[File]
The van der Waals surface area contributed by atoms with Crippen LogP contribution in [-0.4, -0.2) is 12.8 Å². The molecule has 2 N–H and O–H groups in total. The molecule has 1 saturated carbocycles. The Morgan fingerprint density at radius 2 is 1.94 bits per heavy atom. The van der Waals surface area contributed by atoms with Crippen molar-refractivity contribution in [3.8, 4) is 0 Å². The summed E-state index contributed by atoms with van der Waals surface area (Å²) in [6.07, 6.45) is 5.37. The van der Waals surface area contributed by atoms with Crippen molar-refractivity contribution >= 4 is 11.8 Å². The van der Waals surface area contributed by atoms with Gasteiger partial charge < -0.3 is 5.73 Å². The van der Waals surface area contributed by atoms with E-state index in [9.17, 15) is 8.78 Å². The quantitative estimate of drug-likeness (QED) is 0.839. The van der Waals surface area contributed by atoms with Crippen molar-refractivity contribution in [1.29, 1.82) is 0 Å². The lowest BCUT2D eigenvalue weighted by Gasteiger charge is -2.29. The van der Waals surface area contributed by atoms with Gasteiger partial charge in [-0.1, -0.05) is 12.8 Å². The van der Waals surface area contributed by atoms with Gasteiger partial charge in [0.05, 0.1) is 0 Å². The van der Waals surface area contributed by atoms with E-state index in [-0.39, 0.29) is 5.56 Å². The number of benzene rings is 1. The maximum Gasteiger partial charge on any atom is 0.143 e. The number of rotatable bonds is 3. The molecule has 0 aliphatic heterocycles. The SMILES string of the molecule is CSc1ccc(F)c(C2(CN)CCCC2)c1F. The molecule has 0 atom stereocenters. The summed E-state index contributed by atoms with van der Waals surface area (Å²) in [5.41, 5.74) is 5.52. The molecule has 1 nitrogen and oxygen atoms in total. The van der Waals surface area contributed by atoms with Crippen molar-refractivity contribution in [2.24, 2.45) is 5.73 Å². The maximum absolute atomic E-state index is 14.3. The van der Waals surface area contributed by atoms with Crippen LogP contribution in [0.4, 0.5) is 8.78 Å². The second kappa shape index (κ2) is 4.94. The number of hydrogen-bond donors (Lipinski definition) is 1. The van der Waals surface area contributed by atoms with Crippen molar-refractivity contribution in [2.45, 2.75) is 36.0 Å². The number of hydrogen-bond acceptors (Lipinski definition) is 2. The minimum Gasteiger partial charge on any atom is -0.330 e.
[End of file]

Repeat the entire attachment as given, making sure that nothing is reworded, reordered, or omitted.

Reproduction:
The van der Waals surface area contributed by atoms with Crippen LogP contribution in [-0.4, -0.2) is 12.8 Å². The molecule has 2 N–H and O–H groups in total. The molecule has 1 saturated carbocycles. The Morgan fingerprint density at radius 2 is 1.94 bits per heavy atom. The van der Waals surface area contributed by atoms with Crippen molar-refractivity contribution in [3.8, 4) is 0 Å². The summed E-state index contributed by atoms with van der Waals surface area (Å²) in [6.07, 6.45) is 5.37. The van der Waals surface area contributed by atoms with Crippen molar-refractivity contribution >= 4 is 11.8 Å². The van der Waals surface area contributed by atoms with Gasteiger partial charge < -0.3 is 5.73 Å². The van der Waals surface area contributed by atoms with E-state index in [9.17, 15) is 8.78 Å². The quantitative estimate of drug-likeness (QED) is 0.839. The van der Waals surface area contributed by atoms with Crippen molar-refractivity contribution in [1.29, 1.82) is 0 Å². The lowest BCUT2D eigenvalue weighted by Gasteiger charge is -2.29. The van der Waals surface area contributed by atoms with Gasteiger partial charge in [-0.1, -0.05) is 12.8 Å². The van der Waals surface area contributed by atoms with Gasteiger partial charge in [0.05, 0.1) is 0 Å². The van der Waals surface area contributed by atoms with E-state index in [-0.39, 0.29) is 5.56 Å². The number of benzene rings is 1. The maximum Gasteiger partial charge on any atom is 0.143 e. The number of rotatable bonds is 3. The molecule has 0 aliphatic heterocycles. The SMILES string of the molecule is CSc1ccc(F)c(C2(CN)CCCC2)c1F. The molecule has 0 atom stereocenters. The summed E-state index contributed by atoms with van der Waals surface area (Å²) in [5.41, 5.74) is 5.52. The molecule has 1 nitrogen and oxygen atoms in total. The van der Waals surface area contributed by atoms with Crippen molar-refractivity contribution in [2.24, 2.45) is 5.73 Å². The maximum absolute atomic E-state index is 14.3. The van der Waals surface area contributed by atoms with Crippen LogP contribution in [0.4, 0.5) is 8.78 Å². The second kappa shape index (κ2) is 4.94. The number of hydrogen-bond donors (Lipinski definition) is 1. The van der Waals surface area contributed by atoms with Crippen molar-refractivity contribution in [2.45, 2.75) is 36.0 Å². The number of hydrogen-bond acceptors (Lipinski definition) is 2. The minimum Gasteiger partial charge on any atom is -0.330 e.